Gerberga, wife of Carloman I

Gerberga (8th century) was the wife of Carloman I, King of the Franks, and sister-in-law of Charlemagne. Her flight to the Lombard kingdom of Desiderius following Carloman's death precipitated the last Franco-Lombard war, and the end of the independent kingdom of the Lombards in 774.[1]

Very little is known of Gerberga. Her family and background are otherwise unknown: references to her being a daughter of Desiderius appear to be based upon confusion between herself and her sister-in-law, the Lombard princess Desiderata, who had married Carloman's brother, Charlemagne, as part of a pact between the Franks and the Lombards.[2] That she in fact was a Frank is attested by Pope Stephen III: when the Pope, hearing of the marriage between Desiderata and Charlemagne, wrote a scolding letter to Carloman and Charlemagne, he claimed to the pair that "by your father's [i.e. Pepin the Short] explicit order, you were united in marriage to beautiful Frankish women..."[3]

Gerberga bore her husband Carloman two sons, the elder of whom was named Pippin,[4] during their marriage. After Carloman died (of a severe nosebleed, according to one source),[5] Gerberga expected her sons to inherit Carloman's realm, and perhaps intended to rule as regent;[6] instead, Charlemagne seized his brother's territory, and Gerberga fled Francia with her sons and Carloman's chief advisor, Autchar. Charlemagne's biographer, Einhard, claimed she fled "for no reason at all".[7]

In Lombardy, Gerberga and her companions were given refuge by King Desiderius at Pavia. Desiderius and Carloman had been enemies during the latter's reign, due to the alliance between Desiderius and Charlemagne, with whom Carloman had lived in a state of hostility. Desiderius, however, had been alienated from Charlemagne by the latter's repudiation of Desiderius' daughter, Desiderata, shortly before, and now moved in support of Carloman's family. He made overtures to Pope Hadrian I, requesting that he crown Carloman's sons as Kings of the Franks, and acknowledge their right to succeed their father.[8]

In 773, Charlemagne invaded Italy, intending to end the threat that Desiderius and Gerberga posed towards him. Desiderius was besieged at Pavia, the Lombard capital; Gerberga took refuge with her sons, Desiderius' son Adalgis, and Autchar, in Verona, the strongest of the Lombard cities. Pavia would fall in June 774; Verona had already been taken before that, the citizens being unwilling to give a protracted resistance to the Frankish army, and Gerberga, her children, and Autchar were brought before Charlemagne.[9]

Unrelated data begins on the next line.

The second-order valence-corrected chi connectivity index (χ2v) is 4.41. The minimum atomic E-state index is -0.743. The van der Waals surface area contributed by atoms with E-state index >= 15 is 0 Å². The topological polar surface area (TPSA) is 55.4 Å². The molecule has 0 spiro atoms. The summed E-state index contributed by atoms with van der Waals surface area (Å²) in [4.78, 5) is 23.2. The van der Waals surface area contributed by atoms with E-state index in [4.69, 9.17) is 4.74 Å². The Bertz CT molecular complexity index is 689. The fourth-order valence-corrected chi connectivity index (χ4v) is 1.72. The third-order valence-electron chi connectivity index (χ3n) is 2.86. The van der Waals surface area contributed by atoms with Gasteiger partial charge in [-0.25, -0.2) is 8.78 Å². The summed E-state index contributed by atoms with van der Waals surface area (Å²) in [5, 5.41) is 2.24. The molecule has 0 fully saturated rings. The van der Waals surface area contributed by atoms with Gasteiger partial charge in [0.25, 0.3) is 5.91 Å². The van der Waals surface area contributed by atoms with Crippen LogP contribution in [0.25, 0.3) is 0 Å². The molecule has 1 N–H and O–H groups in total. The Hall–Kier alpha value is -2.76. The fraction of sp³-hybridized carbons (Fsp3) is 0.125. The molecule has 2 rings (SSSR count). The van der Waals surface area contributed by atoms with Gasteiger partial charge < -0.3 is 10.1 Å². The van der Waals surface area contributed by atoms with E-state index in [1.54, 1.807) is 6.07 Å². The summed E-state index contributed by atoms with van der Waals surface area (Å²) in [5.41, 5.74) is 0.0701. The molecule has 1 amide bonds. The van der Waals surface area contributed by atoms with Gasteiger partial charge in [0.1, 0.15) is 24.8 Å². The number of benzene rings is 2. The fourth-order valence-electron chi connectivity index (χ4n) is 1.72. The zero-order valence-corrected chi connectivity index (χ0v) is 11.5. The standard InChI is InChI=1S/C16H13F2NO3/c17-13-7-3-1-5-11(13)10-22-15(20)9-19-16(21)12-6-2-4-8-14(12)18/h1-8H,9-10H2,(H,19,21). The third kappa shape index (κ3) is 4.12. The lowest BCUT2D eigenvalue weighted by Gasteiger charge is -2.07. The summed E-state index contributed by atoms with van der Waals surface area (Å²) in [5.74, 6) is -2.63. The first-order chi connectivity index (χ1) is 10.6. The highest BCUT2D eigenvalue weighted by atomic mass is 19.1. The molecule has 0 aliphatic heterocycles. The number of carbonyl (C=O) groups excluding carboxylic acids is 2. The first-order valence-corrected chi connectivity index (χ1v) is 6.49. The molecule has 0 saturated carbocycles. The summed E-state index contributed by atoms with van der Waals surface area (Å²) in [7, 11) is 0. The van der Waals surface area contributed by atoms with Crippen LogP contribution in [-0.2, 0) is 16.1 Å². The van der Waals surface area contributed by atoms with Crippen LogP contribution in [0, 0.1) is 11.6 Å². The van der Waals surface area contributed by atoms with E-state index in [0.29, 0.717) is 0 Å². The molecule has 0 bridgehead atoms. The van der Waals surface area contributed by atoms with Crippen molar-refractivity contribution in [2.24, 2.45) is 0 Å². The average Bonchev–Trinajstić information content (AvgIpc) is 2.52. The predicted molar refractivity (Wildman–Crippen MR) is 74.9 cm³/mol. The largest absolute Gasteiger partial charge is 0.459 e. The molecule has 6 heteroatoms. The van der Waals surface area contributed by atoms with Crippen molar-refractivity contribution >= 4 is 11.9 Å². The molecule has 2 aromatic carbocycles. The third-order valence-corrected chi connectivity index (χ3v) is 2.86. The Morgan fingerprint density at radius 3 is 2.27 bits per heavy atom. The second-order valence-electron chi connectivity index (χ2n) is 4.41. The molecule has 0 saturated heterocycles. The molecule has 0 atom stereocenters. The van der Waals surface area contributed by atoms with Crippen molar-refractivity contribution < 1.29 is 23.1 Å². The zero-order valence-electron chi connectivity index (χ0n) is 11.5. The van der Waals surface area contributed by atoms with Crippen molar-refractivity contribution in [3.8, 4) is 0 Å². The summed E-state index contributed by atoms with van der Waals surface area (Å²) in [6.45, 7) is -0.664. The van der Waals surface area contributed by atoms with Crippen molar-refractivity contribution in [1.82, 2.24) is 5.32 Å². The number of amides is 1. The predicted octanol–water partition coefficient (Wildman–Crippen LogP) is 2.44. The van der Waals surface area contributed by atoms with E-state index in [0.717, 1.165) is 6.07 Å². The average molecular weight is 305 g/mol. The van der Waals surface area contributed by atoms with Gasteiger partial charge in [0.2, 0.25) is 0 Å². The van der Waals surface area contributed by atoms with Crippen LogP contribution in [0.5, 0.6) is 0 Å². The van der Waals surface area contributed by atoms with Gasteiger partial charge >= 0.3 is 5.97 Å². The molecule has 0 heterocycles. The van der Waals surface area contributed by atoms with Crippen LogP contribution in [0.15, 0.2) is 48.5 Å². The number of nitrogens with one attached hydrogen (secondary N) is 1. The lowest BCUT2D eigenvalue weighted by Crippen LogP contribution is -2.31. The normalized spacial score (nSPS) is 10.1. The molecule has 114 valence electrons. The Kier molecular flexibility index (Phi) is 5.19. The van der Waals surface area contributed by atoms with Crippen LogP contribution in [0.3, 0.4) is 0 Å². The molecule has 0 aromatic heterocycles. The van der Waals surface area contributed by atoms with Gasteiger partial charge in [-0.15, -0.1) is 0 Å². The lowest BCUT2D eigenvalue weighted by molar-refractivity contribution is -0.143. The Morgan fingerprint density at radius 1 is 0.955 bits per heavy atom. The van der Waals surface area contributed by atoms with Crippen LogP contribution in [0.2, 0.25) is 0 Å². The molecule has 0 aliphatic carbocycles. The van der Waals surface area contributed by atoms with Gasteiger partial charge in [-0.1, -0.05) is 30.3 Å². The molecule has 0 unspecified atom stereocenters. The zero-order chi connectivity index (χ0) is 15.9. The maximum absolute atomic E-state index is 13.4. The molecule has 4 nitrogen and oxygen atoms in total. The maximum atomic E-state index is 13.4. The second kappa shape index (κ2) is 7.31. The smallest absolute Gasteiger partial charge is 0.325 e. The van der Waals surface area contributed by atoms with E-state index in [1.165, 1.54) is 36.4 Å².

Their fate thereafter is unknown, since there is no further reference to them in Frankish or Papal histories. Some historians consider it likely that Gerberga and her sons (the latter having been tonsured) were sent to religious houses, as was the fate of Desiderius and his family.[10] Others consider Charlemagne's exhortations to his own sons in the Divisio Regni, where he orders that none of his sons should harm their sons or nephews, and suggest that he might have had in mind his own treatment of his nephews.[11]


  • Pepin, Prince of the Franks (bef. 769)
  • unknown son (ca. 770)
  • Kunigunde or Auberge


  1. ^ Chris Wickham, Early Medieval Italy Central Power and Local Society 400 –1000. London: The MacMillan Press Ltd., 1981, pp. 47–49.
  2. ^ Murray, Archibald Callander, and Goffart, Walter A., After Rome's Fall: Narrators and Sources of Early Medieval History.
  3. ^ Dutton, Paul, Carolingian Civilisation: A Reader
  4. ^ Davis, Raymond (Editor), The Lives of the Eighth Century Popes, p. 102 n.76
  5. ^ "Cathwulf, Kingship, and the Royal Abbey of Saint-Denis", by Joanna Story, Speculum
  6. ^ Riche, Pierre, The Carolingians
  7. ^ Einhard, The Life of Charlemagne
  8. ^ McKitterick, Rosamond, The Frankish Kingdoms Under the Carolingians
  9. ^ Chamberlin, Russell, The Emperor Charlemagne
  10. ^ Chamberlin, Russell, The Emperor Charlemagne
  11. ^ McKitterick, Rosamond, The New Cambridge Medieval History
Preceded by Queen of the Franks
c. 768–771
with Desiderata (768–771)
Succeeded by